Tamil group rights and population geography
Posted on June 21st, 2009

 C. Wijeyawickrema

All you need in this life is ignorance and confidence; then success is sure”

Mark Twain

Group rights versus individual rights

            Tamil IDPs who began growing vegetables in front of their tents in the liberated areas do not talk about group rights. These are topics for the Washington Post (Ref. essay by Neville Ladduwahetty, The Island-June 3, 2009) and of course for the APRC, the Colombo Tamil moderates, and those cabinet ministers who will be unemployed when ex-servicemen contest against them at the next general election. The average Tamil suffered enough for a generation and half going after their group rights. The group leader did not swallow his cyanide pill because he did not have one hanging on his neck. He even kept his parents as prisoners but not as part of the human shield.

Maslow’s hierarchy of human needs

            At this moment all those live outside air-conditioned offices in Colombo-IDP Tamils, Tamils, Muslims and Sinhalese-need their basic needs satisfied after 30 years of war and Tamil terrorism. Maslow in 1943 indicated a hierarchy of five levels of basic needs. Beyond these needs, higher levels of needs exist. These include needs for understanding, esthetic appreciation and purely spiritual needs. In the levels of the five basic needs, the person does not feel the second need until the demands of the first have been satisfied nor the third until the second has been satisfied, and so on. Maslow’s basic needs are: physiological needs, safety needs, needs of love, affection and belongingness, needs for esteem and needs for self-actualization. A group right aimed at a future separate state is not one in the list of wants of the IDP Tamils.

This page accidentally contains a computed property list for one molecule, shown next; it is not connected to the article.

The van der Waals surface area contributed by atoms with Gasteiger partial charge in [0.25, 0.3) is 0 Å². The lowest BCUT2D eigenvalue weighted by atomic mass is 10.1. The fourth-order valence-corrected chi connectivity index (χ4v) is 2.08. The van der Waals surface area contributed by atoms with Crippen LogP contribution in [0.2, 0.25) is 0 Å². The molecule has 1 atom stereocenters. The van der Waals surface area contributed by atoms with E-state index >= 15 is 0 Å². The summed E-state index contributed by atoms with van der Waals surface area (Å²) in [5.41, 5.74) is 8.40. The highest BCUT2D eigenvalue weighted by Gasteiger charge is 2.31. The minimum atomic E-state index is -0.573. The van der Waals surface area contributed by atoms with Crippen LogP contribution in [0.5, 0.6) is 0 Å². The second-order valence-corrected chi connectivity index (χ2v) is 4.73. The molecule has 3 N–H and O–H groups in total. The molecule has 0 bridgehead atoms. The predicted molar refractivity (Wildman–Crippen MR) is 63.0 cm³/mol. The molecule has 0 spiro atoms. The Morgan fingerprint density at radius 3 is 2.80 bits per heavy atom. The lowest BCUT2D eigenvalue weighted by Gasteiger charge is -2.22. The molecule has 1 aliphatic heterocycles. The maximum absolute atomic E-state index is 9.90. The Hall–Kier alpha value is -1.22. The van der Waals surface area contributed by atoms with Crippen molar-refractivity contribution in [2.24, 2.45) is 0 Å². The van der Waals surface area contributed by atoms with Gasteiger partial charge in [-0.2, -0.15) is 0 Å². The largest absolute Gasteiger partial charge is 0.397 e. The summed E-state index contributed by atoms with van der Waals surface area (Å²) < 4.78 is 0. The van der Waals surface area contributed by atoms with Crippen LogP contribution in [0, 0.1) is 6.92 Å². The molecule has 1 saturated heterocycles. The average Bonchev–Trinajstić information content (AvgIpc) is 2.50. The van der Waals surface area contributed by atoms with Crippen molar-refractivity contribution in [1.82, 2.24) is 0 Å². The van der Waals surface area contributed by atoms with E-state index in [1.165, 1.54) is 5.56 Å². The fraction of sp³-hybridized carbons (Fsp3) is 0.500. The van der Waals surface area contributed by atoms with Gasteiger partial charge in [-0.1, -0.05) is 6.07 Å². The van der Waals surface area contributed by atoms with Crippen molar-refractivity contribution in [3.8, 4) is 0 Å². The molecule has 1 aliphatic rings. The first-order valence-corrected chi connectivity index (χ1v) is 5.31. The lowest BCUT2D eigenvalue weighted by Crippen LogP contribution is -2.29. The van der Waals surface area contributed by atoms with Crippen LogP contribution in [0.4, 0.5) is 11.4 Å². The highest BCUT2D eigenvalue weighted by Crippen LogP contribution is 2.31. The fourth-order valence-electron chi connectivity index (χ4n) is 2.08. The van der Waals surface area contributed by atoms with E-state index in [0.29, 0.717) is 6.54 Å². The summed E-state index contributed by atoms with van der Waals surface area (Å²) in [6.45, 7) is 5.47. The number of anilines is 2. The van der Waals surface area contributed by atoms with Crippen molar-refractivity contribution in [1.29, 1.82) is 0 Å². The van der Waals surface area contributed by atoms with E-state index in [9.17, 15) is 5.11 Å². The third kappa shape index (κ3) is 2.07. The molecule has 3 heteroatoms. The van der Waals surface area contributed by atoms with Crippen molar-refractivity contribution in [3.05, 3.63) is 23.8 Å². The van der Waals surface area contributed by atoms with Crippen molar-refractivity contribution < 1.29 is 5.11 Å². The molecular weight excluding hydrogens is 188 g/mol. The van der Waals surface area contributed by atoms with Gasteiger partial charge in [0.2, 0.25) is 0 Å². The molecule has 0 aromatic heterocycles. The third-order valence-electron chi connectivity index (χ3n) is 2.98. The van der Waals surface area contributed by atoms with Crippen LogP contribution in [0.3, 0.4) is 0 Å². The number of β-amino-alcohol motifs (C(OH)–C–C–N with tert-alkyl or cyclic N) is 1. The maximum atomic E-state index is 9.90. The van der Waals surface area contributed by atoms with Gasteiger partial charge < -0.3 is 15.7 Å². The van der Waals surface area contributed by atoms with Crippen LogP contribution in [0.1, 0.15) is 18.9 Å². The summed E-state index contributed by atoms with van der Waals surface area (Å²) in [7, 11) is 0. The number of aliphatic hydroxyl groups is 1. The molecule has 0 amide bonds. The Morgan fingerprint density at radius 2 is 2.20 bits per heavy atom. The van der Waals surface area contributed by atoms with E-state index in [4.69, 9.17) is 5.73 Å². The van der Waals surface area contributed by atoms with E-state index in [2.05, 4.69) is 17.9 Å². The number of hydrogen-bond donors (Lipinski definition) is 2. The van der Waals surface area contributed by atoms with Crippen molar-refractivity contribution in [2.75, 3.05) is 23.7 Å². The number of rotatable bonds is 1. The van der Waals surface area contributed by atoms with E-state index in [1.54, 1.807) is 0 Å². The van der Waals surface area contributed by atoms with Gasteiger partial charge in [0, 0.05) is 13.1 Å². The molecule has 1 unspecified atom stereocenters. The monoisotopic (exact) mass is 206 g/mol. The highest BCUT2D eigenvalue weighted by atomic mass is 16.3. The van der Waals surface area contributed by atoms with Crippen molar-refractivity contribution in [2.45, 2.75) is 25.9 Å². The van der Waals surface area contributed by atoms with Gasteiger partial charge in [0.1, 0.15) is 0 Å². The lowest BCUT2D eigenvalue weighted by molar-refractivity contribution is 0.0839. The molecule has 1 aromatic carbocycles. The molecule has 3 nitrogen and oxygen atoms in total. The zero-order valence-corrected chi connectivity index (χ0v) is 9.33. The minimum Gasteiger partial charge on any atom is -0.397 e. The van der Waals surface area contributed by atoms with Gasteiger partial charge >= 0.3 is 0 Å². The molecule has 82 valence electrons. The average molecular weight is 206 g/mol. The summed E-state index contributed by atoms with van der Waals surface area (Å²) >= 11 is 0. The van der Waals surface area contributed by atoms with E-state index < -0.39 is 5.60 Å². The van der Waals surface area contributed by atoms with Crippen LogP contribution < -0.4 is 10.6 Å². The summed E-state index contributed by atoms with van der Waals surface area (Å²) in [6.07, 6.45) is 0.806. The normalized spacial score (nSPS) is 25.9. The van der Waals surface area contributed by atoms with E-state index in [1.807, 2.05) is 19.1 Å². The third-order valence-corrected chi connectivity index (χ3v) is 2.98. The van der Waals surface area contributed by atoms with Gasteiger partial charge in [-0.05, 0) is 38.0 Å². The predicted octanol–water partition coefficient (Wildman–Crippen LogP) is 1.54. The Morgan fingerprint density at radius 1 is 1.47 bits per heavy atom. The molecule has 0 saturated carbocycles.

Group rights are man-made

            Unlike individual rights, group rights are politics and man-made. There are cases of some groups are given group rights by some others. The American Indians in USA enjoy certain privileges and benefits because they have Indian blood. The veterans enjoy some special benefits because of their sacrifices on behalf of the country. In India, certain tribes and castes are given special benefits and quotas because of their “backwardness.” In Sri Lanka there was a time when it was one’s duty and responsibility (not a legal obligation) to offer a bus seat to a pregnant woman or an elderly person. It was not a right. On the other hand the front seat of a bus was reserved for monks or priests as a right.

Parents taking care of children and later children taking care of old parents were not rights in a Buddhist or in a non-western society. They were natural duties and responsibilities in the cycle of life-birth and death. They became rights enforceable by court orders with modernization and western jurisprudence. When one group in power exploits another group and thus deny them their basic individual rights, agitation begins and after some time some kind of mitigation results in by way of granting group rights. In USA, Rosa Park refused to accept the group right of whites to sit in the front section of the bus. In Jaffna, there was a time the high castes had a group right to prevent lower castes polluting the Hindu temple. Right to strike as trade union action is a group right.